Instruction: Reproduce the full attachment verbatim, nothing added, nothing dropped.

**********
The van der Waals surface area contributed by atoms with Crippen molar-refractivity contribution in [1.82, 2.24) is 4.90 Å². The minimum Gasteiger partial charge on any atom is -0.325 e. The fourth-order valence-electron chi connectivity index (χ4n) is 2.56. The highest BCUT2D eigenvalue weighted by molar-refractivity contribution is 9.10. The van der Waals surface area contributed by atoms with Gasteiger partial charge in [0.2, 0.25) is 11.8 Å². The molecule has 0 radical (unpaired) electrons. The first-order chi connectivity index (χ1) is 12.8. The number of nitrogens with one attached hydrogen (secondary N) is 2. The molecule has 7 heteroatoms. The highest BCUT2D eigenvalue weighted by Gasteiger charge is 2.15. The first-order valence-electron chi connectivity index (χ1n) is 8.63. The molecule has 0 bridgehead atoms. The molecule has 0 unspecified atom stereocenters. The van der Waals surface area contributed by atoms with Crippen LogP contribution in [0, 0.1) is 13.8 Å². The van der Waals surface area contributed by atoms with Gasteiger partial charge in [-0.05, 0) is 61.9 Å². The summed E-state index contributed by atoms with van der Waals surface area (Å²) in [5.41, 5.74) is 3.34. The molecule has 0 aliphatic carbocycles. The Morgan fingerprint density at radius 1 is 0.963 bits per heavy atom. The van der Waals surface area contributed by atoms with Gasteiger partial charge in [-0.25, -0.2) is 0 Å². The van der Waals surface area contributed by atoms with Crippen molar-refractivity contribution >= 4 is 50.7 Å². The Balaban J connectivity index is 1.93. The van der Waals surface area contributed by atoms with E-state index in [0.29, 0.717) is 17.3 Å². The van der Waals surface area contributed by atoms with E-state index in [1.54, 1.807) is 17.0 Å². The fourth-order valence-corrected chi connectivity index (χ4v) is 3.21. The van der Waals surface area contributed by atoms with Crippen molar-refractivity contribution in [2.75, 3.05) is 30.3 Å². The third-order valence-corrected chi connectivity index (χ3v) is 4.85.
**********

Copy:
The van der Waals surface area contributed by atoms with Crippen molar-refractivity contribution in [1.82, 2.24) is 4.90 Å². The minimum Gasteiger partial charge on any atom is -0.325 e. The fourth-order valence-electron chi connectivity index (χ4n) is 2.56. The highest BCUT2D eigenvalue weighted by molar-refractivity contribution is 9.10. The van der Waals surface area contributed by atoms with Gasteiger partial charge in [0.2, 0.25) is 11.8 Å². The molecule has 0 radical (unpaired) electrons. The first-order chi connectivity index (χ1) is 12.8. The number of nitrogens with one attached hydrogen (secondary N) is 2. The molecule has 7 heteroatoms. The highest BCUT2D eigenvalue weighted by Gasteiger charge is 2.15. The first-order valence-electron chi connectivity index (χ1n) is 8.63. The molecule has 0 bridgehead atoms. The molecule has 0 unspecified atom stereocenters. The van der Waals surface area contributed by atoms with Crippen LogP contribution in [0, 0.1) is 13.8 Å². The van der Waals surface area contributed by atoms with Gasteiger partial charge in [-0.05, 0) is 61.9 Å². The summed E-state index contributed by atoms with van der Waals surface area (Å²) in [5.41, 5.74) is 3.34. The molecule has 0 aliphatic carbocycles. The Morgan fingerprint density at radius 1 is 0.963 bits per heavy atom. The van der Waals surface area contributed by atoms with Gasteiger partial charge in [-0.25, -0.2) is 0 Å². The van der Waals surface area contributed by atoms with Crippen molar-refractivity contribution >= 4 is 50.7 Å². The Balaban J connectivity index is 1.93. The van der Waals surface area contributed by atoms with E-state index in [0.29, 0.717) is 17.3 Å². The van der Waals surface area contributed by atoms with E-state index in [1.54, 1.807) is 17.0 Å². The fourth-order valence-corrected chi connectivity index (χ4v) is 3.21. The van der Waals surface area contributed by atoms with Crippen molar-refractivity contribution in [2.75, 3.05) is 30.3 Å². The third-order valence-corrected chi connectivity index (χ3v) is 4.85.